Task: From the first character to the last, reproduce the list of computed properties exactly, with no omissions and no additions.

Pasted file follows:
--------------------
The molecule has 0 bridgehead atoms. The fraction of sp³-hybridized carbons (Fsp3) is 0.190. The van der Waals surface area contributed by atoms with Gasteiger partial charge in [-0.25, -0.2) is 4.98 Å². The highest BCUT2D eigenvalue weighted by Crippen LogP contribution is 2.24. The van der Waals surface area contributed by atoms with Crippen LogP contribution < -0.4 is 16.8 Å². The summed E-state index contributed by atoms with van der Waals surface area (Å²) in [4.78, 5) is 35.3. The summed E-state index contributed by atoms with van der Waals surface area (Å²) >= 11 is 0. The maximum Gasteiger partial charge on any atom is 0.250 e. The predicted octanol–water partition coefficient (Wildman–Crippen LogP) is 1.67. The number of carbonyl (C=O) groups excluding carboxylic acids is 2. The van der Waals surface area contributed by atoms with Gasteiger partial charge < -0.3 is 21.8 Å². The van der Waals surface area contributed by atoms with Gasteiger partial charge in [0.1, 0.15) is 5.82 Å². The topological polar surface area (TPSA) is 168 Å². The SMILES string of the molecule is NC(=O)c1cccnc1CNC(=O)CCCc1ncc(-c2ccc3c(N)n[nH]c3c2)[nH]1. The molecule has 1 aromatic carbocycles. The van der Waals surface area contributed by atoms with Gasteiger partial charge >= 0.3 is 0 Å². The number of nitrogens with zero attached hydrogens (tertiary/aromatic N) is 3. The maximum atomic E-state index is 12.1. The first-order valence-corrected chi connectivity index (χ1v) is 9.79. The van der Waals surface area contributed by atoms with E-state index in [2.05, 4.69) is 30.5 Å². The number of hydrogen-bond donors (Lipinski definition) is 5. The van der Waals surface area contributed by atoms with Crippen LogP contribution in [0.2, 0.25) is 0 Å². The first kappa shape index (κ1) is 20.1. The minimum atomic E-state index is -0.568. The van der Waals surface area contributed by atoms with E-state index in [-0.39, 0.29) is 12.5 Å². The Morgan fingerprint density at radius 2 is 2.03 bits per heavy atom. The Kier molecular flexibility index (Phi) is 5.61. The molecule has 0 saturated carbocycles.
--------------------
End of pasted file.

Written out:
The molecule has 0 bridgehead atoms. The fraction of sp³-hybridized carbons (Fsp3) is 0.190. The van der Waals surface area contributed by atoms with Gasteiger partial charge in [-0.25, -0.2) is 4.98 Å². The highest BCUT2D eigenvalue weighted by Crippen LogP contribution is 2.24. The van der Waals surface area contributed by atoms with Crippen LogP contribution < -0.4 is 16.8 Å². The summed E-state index contributed by atoms with van der Waals surface area (Å²) in [4.78, 5) is 35.3. The summed E-state index contributed by atoms with van der Waals surface area (Å²) >= 11 is 0. The maximum Gasteiger partial charge on any atom is 0.250 e. The predicted octanol–water partition coefficient (Wildman–Crippen LogP) is 1.67. The number of carbonyl (C=O) groups excluding carboxylic acids is 2. The van der Waals surface area contributed by atoms with Gasteiger partial charge < -0.3 is 21.8 Å². The van der Waals surface area contributed by atoms with Gasteiger partial charge in [0.1, 0.15) is 5.82 Å². The topological polar surface area (TPSA) is 168 Å². The SMILES string of the molecule is NC(=O)c1cccnc1CNC(=O)CCCc1ncc(-c2ccc3c(N)n[nH]c3c2)[nH]1. The molecule has 1 aromatic carbocycles. The van der Waals surface area contributed by atoms with Gasteiger partial charge >= 0.3 is 0 Å². The number of nitrogens with zero attached hydrogens (tertiary/aromatic N) is 3. The maximum atomic E-state index is 12.1. The first-order valence-corrected chi connectivity index (χ1v) is 9.79. The van der Waals surface area contributed by atoms with E-state index in [2.05, 4.69) is 30.5 Å². The number of hydrogen-bond donors (Lipinski definition) is 5. The van der Waals surface area contributed by atoms with Crippen LogP contribution in [0.2, 0.25) is 0 Å². The first kappa shape index (κ1) is 20.1. The minimum atomic E-state index is -0.568. The van der Waals surface area contributed by atoms with E-state index in [-0.39, 0.29) is 12.5 Å². The Morgan fingerprint density at radius 2 is 2.03 bits per heavy atom. The Kier molecular flexibility index (Phi) is 5.61. The molecule has 0 saturated carbocycles.